New York Times Story On Melons Can Be Read 2 Ways
When I was younger, my friends and I used to take Mad Libs and fill in every blank space with dirty words and then laugh at how naughty we were. Using this as a base for my maturity level, you can imagine how happy I was when I came across a Gawker piece about a New York Times article that can be read very differently than intended. The NYT article is about the increase of farmers growing smaller and sweeter watermelons instead of the larger “picnic” watermelons. You can understand when the word “water” is dropped and you are left with just melons, that things get a little silly. Read on to see the best quotes from the story that can be taken the wrong way.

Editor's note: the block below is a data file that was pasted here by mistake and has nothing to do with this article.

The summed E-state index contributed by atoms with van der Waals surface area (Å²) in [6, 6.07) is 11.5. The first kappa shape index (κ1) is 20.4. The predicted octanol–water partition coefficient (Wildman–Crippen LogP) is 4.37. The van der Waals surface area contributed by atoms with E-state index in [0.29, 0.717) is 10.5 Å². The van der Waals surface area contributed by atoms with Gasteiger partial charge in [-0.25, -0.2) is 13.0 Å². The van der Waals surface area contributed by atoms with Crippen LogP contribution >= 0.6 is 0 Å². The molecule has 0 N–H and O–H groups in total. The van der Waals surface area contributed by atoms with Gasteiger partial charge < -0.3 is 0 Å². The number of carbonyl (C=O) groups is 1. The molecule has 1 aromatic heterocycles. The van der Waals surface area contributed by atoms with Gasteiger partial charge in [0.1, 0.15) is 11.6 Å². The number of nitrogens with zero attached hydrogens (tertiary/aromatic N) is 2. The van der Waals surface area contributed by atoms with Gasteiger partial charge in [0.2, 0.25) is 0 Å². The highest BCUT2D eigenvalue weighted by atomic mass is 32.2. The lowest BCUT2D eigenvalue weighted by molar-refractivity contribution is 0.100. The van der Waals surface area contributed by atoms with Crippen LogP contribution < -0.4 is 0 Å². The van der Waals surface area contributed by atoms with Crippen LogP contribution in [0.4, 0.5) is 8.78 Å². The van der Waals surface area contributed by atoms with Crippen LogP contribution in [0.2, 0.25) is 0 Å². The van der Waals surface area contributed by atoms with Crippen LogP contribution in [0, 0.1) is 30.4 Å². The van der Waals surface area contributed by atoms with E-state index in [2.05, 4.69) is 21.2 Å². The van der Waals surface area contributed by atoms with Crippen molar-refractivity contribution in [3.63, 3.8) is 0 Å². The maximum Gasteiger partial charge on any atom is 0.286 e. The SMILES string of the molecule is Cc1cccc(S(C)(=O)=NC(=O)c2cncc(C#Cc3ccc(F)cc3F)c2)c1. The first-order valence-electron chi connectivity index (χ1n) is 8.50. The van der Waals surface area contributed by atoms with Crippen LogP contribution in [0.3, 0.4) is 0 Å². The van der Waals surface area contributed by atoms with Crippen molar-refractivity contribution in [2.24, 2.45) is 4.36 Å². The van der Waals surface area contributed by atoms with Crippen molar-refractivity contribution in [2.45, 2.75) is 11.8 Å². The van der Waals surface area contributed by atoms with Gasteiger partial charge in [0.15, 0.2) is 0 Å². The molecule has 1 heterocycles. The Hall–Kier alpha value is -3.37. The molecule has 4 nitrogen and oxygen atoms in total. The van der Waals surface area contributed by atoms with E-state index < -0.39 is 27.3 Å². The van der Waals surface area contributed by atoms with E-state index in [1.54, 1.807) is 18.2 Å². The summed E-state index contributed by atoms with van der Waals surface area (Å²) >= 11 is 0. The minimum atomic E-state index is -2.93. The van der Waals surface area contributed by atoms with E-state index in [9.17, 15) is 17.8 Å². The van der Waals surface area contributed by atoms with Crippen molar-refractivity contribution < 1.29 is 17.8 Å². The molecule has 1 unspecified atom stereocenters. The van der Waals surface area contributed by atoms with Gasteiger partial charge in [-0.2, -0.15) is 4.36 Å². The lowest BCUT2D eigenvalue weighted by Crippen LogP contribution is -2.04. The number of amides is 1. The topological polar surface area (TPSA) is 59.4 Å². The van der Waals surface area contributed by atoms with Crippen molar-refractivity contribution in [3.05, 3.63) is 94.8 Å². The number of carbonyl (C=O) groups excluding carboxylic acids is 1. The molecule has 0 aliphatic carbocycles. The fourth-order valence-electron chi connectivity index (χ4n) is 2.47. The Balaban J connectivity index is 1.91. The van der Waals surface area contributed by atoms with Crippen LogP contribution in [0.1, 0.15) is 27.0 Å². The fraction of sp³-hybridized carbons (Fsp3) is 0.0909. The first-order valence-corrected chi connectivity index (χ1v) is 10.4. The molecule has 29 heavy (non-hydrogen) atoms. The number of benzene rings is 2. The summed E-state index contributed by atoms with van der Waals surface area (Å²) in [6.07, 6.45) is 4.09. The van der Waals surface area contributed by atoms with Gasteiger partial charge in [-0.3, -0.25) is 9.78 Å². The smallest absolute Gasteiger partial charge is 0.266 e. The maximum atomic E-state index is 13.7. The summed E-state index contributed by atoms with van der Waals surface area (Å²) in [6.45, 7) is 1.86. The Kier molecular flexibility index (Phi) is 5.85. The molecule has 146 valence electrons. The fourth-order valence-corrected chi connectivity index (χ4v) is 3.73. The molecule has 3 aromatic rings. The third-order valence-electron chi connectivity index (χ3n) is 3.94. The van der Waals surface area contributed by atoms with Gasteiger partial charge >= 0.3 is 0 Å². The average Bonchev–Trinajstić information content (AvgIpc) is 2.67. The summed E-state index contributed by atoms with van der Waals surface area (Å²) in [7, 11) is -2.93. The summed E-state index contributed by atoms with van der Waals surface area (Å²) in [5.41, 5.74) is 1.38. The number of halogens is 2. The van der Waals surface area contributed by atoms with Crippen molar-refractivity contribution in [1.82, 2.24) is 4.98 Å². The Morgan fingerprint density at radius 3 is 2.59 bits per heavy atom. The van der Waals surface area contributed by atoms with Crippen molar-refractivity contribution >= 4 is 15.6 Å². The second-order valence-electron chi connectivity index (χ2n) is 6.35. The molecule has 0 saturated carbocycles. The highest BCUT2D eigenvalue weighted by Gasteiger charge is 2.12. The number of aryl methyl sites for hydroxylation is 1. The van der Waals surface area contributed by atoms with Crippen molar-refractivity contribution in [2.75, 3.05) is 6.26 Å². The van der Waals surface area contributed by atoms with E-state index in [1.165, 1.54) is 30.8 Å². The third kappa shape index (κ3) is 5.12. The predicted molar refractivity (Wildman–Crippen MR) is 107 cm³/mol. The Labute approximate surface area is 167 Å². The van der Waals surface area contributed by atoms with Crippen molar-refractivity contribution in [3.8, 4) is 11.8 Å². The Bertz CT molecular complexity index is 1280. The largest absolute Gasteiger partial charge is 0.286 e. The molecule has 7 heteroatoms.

“When I was growing up, the guys were always talking big melons,” said Mr. Bright, a retired biology teacher and school administrator who got into the big-melon game in 1973.
Hope, a town known for both President Bill Clinton and the giant melons…
“She’s never thought about growing those really big melons … For one thing, the climate’s not right. And even if it were, she doubts they would sell. “People just like a sweet, little melon,” she said.